Four weeks into the shutdown, House Democrats will have to decide whether it’s worth spending $5.7 billion on a southern border wall to reopen the government. Spanning over 200 miles, eight steel and concrete prototypes are being tested by Border Patrol. The White House has proposed using emergency powers to build the barrier without money from Congress.
Recent polls reflect the complex nature of the debate. Americans appear opposed to the border wall, yet a majority also feel that it’s better to tightly control who comes in to the country.
Wall, What is it Good For?
Center for Migration Studies (CMS)
“A 2016 CMS report showed that net migration from Mexico between 2010 and 2016 dropped 11 percent. The undocumented population from Mexico dropped by an additional 400,000 from 2016 to 2017.” And people who overstayed on their visa “represented two-thirds of those who joined the undocumented” in 2014, making a border wall less persuasive.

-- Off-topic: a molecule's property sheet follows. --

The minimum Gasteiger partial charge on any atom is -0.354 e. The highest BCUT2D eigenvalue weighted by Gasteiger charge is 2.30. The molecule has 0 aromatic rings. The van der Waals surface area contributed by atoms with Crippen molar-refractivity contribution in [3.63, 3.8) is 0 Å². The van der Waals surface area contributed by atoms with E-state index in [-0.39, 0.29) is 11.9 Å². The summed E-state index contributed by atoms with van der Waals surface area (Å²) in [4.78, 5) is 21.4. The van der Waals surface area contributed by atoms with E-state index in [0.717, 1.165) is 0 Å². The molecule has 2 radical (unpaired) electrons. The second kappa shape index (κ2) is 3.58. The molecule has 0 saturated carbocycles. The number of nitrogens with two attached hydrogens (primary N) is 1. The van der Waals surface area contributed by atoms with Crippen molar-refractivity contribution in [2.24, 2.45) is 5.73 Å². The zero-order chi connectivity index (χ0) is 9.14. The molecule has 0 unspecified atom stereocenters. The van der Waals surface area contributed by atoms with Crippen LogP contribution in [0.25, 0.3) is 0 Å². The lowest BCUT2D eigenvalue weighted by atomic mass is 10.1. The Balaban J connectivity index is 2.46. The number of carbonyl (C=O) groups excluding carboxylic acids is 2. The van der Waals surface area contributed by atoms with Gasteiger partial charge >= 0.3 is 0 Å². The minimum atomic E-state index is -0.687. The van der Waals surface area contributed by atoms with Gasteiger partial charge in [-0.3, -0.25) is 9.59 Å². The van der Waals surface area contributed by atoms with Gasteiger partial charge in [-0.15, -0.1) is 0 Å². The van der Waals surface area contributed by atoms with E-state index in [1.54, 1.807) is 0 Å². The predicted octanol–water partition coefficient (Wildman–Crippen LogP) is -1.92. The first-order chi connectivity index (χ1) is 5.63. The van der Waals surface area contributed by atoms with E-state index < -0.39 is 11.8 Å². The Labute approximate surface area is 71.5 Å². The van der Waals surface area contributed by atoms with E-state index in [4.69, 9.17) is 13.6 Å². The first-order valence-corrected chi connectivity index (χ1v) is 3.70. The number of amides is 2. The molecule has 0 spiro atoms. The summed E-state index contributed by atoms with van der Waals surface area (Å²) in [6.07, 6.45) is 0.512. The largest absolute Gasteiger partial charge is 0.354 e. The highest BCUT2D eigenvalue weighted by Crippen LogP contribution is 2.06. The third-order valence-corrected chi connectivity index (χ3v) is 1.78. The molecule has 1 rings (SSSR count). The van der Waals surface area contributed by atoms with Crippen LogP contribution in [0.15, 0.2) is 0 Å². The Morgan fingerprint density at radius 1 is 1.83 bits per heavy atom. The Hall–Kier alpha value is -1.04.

Declaring an Emergency Situation
Rep. Paul Gosar (R-A.Z.) told C-SPAN he believes the President will declare a national emergency. His office reminded the Administration that they can redirect funding from the Department of Defense and Army Corps of Engineers ($13 billion) to infrastructure projects on the southern border. They would win a lawsuit if brought to the Supreme Court, because Obama had originally created the emergency doctrine to address the migrant crisis.
It Pays For Itself
Center for Immigration Studies (CIS)
“If the number of illegal crossing[s] in 2018 was to continue for the next 10 years, the lifetime net fiscal drain from the 1.7 to two million new illegal immigrants would be $140 billion to $164 billion — $82,191 multiplied by the cost of each successful crosser. For a wall costing $5 billion to pay for itself, it would have to stop or deter 3 to 4 percent (about 60,000) of the expected successful illegal crossers over the next decade.”